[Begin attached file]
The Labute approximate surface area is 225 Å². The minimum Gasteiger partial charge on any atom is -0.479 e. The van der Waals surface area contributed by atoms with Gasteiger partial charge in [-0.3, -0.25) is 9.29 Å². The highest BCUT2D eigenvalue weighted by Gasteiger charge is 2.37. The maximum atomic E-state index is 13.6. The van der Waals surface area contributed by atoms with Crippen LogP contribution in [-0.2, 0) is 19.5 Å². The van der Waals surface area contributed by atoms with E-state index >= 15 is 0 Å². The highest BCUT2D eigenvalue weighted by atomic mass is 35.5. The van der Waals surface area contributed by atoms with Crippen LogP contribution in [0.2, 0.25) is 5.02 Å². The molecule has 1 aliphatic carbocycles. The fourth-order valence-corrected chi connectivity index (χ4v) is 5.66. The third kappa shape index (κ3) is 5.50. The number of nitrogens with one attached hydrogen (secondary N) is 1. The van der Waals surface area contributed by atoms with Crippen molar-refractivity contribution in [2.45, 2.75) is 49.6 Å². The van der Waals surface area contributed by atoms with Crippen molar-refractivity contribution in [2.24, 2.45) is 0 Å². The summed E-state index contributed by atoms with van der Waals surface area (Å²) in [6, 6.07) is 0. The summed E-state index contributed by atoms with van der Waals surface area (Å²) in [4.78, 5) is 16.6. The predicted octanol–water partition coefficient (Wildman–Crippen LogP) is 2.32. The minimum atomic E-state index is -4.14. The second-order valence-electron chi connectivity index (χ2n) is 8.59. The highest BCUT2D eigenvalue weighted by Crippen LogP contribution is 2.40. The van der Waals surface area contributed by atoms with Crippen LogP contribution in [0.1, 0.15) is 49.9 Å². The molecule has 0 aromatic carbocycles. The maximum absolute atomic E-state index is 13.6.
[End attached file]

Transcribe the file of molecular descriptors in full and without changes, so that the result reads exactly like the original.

The Labute approximate surface area is 225 Å². The minimum Gasteiger partial charge on any atom is -0.479 e. The van der Waals surface area contributed by atoms with Gasteiger partial charge in [-0.3, -0.25) is 9.29 Å². The highest BCUT2D eigenvalue weighted by Gasteiger charge is 2.37. The maximum atomic E-state index is 13.6. The van der Waals surface area contributed by atoms with Crippen LogP contribution in [-0.2, 0) is 19.5 Å². The van der Waals surface area contributed by atoms with E-state index >= 15 is 0 Å². The highest BCUT2D eigenvalue weighted by atomic mass is 35.5. The van der Waals surface area contributed by atoms with Crippen LogP contribution in [0.2, 0.25) is 5.02 Å². The molecule has 1 aliphatic carbocycles. The fourth-order valence-corrected chi connectivity index (χ4v) is 5.66. The third kappa shape index (κ3) is 5.50. The number of nitrogens with one attached hydrogen (secondary N) is 1. The van der Waals surface area contributed by atoms with Crippen molar-refractivity contribution in [2.45, 2.75) is 49.6 Å². The van der Waals surface area contributed by atoms with Crippen molar-refractivity contribution in [2.24, 2.45) is 0 Å². The summed E-state index contributed by atoms with van der Waals surface area (Å²) in [6, 6.07) is 0. The summed E-state index contributed by atoms with van der Waals surface area (Å²) in [4.78, 5) is 16.6. The predicted octanol–water partition coefficient (Wildman–Crippen LogP) is 2.32. The minimum atomic E-state index is -4.14. The second-order valence-electron chi connectivity index (χ2n) is 8.59. The highest BCUT2D eigenvalue weighted by Crippen LogP contribution is 2.40. The van der Waals surface area contributed by atoms with Crippen LogP contribution in [0.1, 0.15) is 49.9 Å². The molecule has 0 aromatic carbocycles. The maximum absolute atomic E-state index is 13.6.